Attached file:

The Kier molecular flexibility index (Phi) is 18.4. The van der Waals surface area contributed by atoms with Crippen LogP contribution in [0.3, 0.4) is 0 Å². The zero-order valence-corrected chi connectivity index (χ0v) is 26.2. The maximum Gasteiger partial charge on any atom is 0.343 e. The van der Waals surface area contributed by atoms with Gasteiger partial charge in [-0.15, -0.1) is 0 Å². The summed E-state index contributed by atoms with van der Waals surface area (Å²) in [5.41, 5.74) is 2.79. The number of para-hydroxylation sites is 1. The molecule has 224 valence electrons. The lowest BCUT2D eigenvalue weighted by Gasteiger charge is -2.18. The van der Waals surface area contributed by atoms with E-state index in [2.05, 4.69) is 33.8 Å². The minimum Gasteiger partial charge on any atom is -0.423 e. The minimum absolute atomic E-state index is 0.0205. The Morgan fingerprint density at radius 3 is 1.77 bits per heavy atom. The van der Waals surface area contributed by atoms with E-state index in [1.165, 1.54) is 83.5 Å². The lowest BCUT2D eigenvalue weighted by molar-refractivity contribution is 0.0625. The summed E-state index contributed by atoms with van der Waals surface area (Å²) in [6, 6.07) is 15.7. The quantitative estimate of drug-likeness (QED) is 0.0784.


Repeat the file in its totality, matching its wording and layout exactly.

The Kier molecular flexibility index (Phi) is 18.4. The van der Waals surface area contributed by atoms with Crippen LogP contribution in [0.3, 0.4) is 0 Å². The zero-order valence-corrected chi connectivity index (χ0v) is 26.2. The maximum Gasteiger partial charge on any atom is 0.343 e. The van der Waals surface area contributed by atoms with Gasteiger partial charge in [-0.15, -0.1) is 0 Å². The summed E-state index contributed by atoms with van der Waals surface area (Å²) in [5.41, 5.74) is 2.79. The number of para-hydroxylation sites is 1. The molecule has 224 valence electrons. The lowest BCUT2D eigenvalue weighted by Gasteiger charge is -2.18. The van der Waals surface area contributed by atoms with E-state index in [2.05, 4.69) is 33.8 Å². The minimum Gasteiger partial charge on any atom is -0.423 e. The minimum absolute atomic E-state index is 0.0205. The Morgan fingerprint density at radius 3 is 1.77 bits per heavy atom. The van der Waals surface area contributed by atoms with E-state index in [1.165, 1.54) is 83.5 Å². The lowest BCUT2D eigenvalue weighted by molar-refractivity contribution is 0.0625. The summed E-state index contributed by atoms with van der Waals surface area (Å²) in [6, 6.07) is 15.7. The quantitative estimate of drug-likeness (QED) is 0.0784.